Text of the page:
Moustafa says, “I'm trying out a new kind of virtual reality.” “To try out” is a two-word phrasal verb that here means “to test something,” “to do something for the first time,” especially when you are trying to determine whether you like it or not and or whether you want to buy it or not. “To try out” can also mean to try to become a member of a team. That use of the phrasal verb is more common in schools. You can “try out” for the basketball team. You can try to become a member of the basketball team. But here, “to try out” means to test something. “Virtual reality” is a computer-made or computer-generated experience. Usually, it involves you wearing a special device that look like goggles that you put on your head, and it seems as though you are in a different place, or experiencing something that is not real. That's the meaning of the word “virtual” (virtual) in this phrase or term.

Tatiana says, “You mean like flight simulators?” A “flight (flight) simulator (simulator)” is a machine that is used to teach people how to fly an airplane. You're not actually in the airplane, but you're in a special machine that makes it seem as if you were in an airplane. “Flight simulators,” I guess, are a kind of virtual reality, but the virtual reality that people talk about nowadays usually involves something more sophisticated and often with just something over your eyes, or perhaps something in your ears, and over your eyes. Moustafa says, “This is much more sophisticated.” The word “sophisticated” (sophisticated) means here “advanced,” “more complex,” with more technology. He says, “This system creates a complete sensory experience.” The word “sensory” (sensory) relates to the five senses – taste, touch, smell, sight, and sound. Those are called the “five senses” (senses). Then, of course, there is the “sixth sense,” which is talking to dead people. You have to see the movie to understand what I mean by that.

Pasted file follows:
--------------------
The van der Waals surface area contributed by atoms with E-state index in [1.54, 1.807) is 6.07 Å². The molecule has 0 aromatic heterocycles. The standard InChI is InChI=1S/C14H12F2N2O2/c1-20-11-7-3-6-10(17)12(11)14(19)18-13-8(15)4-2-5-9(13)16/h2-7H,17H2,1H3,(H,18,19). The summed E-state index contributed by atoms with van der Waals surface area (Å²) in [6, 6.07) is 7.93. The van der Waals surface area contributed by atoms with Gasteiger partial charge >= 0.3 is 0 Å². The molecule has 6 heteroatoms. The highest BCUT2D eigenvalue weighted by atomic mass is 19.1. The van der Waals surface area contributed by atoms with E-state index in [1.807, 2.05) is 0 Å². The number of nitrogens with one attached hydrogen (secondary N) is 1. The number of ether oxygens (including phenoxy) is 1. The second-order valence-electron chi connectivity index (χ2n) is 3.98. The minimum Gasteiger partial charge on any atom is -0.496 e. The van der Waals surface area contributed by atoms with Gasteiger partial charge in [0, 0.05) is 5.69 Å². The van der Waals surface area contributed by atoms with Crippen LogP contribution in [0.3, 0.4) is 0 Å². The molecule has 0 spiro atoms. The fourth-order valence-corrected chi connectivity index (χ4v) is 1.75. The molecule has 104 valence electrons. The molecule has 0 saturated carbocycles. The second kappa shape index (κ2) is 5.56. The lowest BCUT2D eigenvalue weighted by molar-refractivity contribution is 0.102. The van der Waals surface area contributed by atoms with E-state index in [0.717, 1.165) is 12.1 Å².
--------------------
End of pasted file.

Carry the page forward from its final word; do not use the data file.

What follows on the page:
Moustafa continues, “I can see, hear, feel, and nearly taste this 3-D simulation.” Well, I doubt it can feel anything although it's possible. A “3-D simulation” is a “three-dimensional” – “three-dimensional” refers to height, length, and width. Of course, it only seems as if it were 3-D. The real world is 3-D. But when you watch a movie, even a movie with virtual reality goggles, it isn't actually in three dimensions. It just seems as if it were. A “simulation” is a situation where you’re making something seem as if it were real even though it isn't.